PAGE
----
PCC Agrees Budget for 2021-2022
Cumbria’s Police and Crime Commissioner, Peter McCall has agreed the policing budget for the next financial year.
The Police and Crime Commissioner has agreed the policing budget for the next financial year following support from the public, operational advice from the Chief Constable feedback and the support from the Police and Crime Panel. The precept for 2021-22 will increase by 55p a month for a band D property.
Cumbria’s Police and Crime Commissioner Peter McCall said: “Increasing council tax is always as difficult decision and of course I would prefer not to have to raise the precept but I have to be realistic in funding our police force.
“This year, Police and Crime Commissioner’s were given the opportunity to raise the policing element of council tax by £15 for Band D properties, whilst a majority of PCCs are charging the full £15 but in this current financial climate, when so many people are feeling the economic effect of COVID-19, I do not think it is appropriate to request this amount.
“I have requested and consulted that Band D properties pay an extra £6.57 this year and I am pleased to say that this public consultation was supported by 69% in favour of the rise. This will be one of the lowest increases in the country.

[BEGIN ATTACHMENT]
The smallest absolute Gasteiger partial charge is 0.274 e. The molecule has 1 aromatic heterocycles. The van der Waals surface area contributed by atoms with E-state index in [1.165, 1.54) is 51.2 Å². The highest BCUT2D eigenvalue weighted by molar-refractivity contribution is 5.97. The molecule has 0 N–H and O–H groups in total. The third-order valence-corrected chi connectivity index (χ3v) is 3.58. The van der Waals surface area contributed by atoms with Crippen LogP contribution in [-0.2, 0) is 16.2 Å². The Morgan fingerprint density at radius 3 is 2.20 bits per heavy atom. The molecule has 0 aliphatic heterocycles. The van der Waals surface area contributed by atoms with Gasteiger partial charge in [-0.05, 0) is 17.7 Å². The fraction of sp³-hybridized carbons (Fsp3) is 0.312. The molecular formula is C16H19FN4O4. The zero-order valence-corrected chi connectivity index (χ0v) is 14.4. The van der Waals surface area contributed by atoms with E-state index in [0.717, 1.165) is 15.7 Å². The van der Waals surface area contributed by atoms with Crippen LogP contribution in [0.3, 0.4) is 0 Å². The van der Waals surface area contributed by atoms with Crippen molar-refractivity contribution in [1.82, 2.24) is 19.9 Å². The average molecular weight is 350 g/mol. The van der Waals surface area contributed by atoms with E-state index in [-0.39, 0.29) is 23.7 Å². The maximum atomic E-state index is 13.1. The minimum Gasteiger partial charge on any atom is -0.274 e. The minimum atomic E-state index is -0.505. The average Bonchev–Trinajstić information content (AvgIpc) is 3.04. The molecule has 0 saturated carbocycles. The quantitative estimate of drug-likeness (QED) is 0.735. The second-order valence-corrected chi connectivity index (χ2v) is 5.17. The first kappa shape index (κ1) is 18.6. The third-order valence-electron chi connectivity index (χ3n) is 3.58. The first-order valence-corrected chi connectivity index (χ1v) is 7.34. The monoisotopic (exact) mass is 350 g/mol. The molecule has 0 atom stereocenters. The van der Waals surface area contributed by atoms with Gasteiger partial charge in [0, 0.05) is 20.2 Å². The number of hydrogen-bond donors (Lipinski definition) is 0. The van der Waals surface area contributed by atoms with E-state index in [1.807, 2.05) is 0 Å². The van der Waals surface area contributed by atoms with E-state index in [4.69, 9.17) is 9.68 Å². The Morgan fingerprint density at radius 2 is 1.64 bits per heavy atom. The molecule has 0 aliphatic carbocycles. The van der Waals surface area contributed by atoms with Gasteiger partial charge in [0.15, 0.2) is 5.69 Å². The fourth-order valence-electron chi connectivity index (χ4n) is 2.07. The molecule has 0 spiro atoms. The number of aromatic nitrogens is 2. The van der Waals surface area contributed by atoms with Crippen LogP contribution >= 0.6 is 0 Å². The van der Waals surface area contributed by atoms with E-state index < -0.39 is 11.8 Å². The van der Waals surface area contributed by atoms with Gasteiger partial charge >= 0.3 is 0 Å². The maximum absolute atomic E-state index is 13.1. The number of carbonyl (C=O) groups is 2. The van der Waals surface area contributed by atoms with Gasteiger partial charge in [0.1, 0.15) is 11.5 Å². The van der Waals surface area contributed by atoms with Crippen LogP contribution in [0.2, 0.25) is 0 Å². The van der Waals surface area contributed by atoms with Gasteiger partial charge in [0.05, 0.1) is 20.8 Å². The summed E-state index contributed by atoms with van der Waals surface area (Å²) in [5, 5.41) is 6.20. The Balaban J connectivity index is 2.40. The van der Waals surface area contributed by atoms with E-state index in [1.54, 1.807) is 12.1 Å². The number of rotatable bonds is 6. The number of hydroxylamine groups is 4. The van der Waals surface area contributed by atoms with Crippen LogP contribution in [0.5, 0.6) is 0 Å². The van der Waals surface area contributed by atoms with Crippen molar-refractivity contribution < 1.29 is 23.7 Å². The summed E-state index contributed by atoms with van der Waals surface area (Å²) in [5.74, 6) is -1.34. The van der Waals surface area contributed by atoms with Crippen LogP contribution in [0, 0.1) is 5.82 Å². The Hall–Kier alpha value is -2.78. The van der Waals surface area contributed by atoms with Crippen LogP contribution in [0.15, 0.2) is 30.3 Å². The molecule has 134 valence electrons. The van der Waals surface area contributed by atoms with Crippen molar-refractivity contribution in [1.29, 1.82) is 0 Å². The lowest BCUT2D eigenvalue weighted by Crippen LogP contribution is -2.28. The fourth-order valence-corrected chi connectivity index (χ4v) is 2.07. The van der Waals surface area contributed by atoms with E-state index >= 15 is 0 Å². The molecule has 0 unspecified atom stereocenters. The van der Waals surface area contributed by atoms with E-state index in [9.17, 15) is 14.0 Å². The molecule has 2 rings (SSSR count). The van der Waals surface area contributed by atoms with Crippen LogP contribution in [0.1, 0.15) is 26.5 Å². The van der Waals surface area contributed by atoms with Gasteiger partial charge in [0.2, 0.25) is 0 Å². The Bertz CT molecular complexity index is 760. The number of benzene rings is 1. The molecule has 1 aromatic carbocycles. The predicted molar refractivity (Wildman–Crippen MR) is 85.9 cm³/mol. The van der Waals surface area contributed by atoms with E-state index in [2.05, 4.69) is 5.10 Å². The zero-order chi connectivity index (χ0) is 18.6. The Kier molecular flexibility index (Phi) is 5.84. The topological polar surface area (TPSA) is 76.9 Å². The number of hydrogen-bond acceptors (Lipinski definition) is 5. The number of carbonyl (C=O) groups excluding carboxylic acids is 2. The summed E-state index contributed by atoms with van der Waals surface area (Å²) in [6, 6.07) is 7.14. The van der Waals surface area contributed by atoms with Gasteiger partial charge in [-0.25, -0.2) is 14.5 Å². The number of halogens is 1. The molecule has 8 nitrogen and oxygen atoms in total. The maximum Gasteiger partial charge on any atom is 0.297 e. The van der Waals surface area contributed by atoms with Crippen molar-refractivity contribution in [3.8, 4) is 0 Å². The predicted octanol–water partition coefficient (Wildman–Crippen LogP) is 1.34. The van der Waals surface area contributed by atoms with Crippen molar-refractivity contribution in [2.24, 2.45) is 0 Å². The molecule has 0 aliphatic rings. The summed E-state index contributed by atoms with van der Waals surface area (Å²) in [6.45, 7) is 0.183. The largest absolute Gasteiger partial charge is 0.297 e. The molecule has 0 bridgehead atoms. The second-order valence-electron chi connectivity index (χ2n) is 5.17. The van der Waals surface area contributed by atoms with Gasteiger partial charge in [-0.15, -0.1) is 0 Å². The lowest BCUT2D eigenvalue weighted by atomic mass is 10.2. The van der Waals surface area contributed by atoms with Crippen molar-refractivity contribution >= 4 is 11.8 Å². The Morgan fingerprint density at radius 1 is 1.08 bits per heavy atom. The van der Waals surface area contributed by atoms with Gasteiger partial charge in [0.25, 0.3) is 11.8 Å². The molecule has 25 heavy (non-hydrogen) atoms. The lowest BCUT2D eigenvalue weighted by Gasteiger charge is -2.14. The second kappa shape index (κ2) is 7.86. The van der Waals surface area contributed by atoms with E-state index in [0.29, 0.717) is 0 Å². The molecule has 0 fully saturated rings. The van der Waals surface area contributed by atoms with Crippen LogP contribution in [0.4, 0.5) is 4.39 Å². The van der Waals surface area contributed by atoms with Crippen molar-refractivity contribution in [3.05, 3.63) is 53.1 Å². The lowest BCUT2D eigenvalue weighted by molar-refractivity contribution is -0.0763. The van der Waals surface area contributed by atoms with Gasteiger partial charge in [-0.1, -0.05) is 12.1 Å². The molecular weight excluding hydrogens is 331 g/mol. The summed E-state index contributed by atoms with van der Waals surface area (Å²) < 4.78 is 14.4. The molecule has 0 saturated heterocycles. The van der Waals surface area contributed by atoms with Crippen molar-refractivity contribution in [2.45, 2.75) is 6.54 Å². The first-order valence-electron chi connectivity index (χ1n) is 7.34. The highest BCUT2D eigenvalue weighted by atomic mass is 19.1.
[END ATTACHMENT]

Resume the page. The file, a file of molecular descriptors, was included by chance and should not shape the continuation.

“The Chief Constable needs the increase in council tax to maintain and more importantly, further improve our existing policing services. We have a strong performing police force and together with the Chief Constable we are determined to maintain and continue to deliver even stronger performance.
“I appreciate that no increase in any kind of tax is welcome but would like to take this opportunity to thank the public for their support.
“I remain determined to ensure that Cumbria continues to be one of the safest counties to live, work and visit and this budget allows us to resource and support our police.”
Chief Constable Michelle Skeer said: “This funding will enable us to cover our increasing costs and continue to have more dedicated officers deployed in rural communities, whilst maintaining our presence in larger, urban centres.
“We can also invest in our public contact services so people can contact an officer at a time, and in a way, that is convenient for them.
“As always, protecting and safeguarding the increasing numbers of people who need our help, including mental health related incidents, is a priority and we are now able to continue to invest and develop services in this vital area.
“I would like to thank the Commissioner and particularly the public for their ongoing support as we continue to maintain, and improve, our policing services and keep Cumbria safe.”
View the PCC’s council tax leaflet at www.cumbria-pcc.gov.uk/your-pcc